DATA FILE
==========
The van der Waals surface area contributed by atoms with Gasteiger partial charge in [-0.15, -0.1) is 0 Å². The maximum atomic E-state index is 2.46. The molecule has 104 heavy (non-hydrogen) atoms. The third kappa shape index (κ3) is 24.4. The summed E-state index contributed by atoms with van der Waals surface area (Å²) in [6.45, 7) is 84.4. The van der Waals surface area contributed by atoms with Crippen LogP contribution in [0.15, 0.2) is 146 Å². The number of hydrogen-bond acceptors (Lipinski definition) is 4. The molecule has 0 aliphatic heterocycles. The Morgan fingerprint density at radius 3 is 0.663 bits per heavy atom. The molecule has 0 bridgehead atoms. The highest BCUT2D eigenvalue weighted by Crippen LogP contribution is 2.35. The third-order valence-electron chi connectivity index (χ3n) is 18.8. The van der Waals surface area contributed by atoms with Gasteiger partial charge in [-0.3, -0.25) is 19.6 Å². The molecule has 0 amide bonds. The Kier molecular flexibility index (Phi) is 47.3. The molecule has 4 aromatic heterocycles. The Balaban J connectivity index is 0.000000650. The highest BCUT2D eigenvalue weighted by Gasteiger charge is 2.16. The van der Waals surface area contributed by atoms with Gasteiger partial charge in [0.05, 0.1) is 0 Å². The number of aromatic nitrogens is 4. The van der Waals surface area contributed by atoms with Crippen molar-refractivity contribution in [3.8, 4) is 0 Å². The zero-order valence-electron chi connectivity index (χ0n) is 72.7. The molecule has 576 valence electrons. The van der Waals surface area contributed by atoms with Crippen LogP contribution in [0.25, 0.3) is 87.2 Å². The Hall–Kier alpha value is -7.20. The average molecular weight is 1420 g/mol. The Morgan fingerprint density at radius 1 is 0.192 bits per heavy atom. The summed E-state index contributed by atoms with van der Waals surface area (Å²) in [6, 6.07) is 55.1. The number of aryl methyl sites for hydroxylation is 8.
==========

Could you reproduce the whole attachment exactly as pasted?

The van der Waals surface area contributed by atoms with Gasteiger partial charge in [-0.15, -0.1) is 0 Å². The maximum atomic E-state index is 2.46. The molecule has 104 heavy (non-hydrogen) atoms. The third kappa shape index (κ3) is 24.4. The summed E-state index contributed by atoms with van der Waals surface area (Å²) in [6.45, 7) is 84.4. The van der Waals surface area contributed by atoms with Crippen LogP contribution in [0.15, 0.2) is 146 Å². The number of hydrogen-bond acceptors (Lipinski definition) is 4. The molecule has 0 aliphatic heterocycles. The Morgan fingerprint density at radius 3 is 0.663 bits per heavy atom. The molecule has 0 bridgehead atoms. The highest BCUT2D eigenvalue weighted by Crippen LogP contribution is 2.35. The third-order valence-electron chi connectivity index (χ3n) is 18.8. The van der Waals surface area contributed by atoms with Gasteiger partial charge in [-0.3, -0.25) is 19.6 Å². The molecule has 0 amide bonds. The Kier molecular flexibility index (Phi) is 47.3. The molecule has 4 aromatic heterocycles. The Balaban J connectivity index is 0.000000650. The highest BCUT2D eigenvalue weighted by Gasteiger charge is 2.16. The van der Waals surface area contributed by atoms with Gasteiger partial charge in [0.05, 0.1) is 0 Å². The number of aromatic nitrogens is 4. The van der Waals surface area contributed by atoms with Crippen molar-refractivity contribution in [3.8, 4) is 0 Å². The zero-order valence-electron chi connectivity index (χ0n) is 72.7. The molecule has 576 valence electrons. The van der Waals surface area contributed by atoms with Crippen LogP contribution in [0.25, 0.3) is 87.2 Å². The Hall–Kier alpha value is -7.20. The average molecular weight is 1420 g/mol. The Morgan fingerprint density at radius 1 is 0.192 bits per heavy atom. The summed E-state index contributed by atoms with van der Waals surface area (Å²) in [6, 6.07) is 55.1. The number of aryl methyl sites for hydroxylation is 8.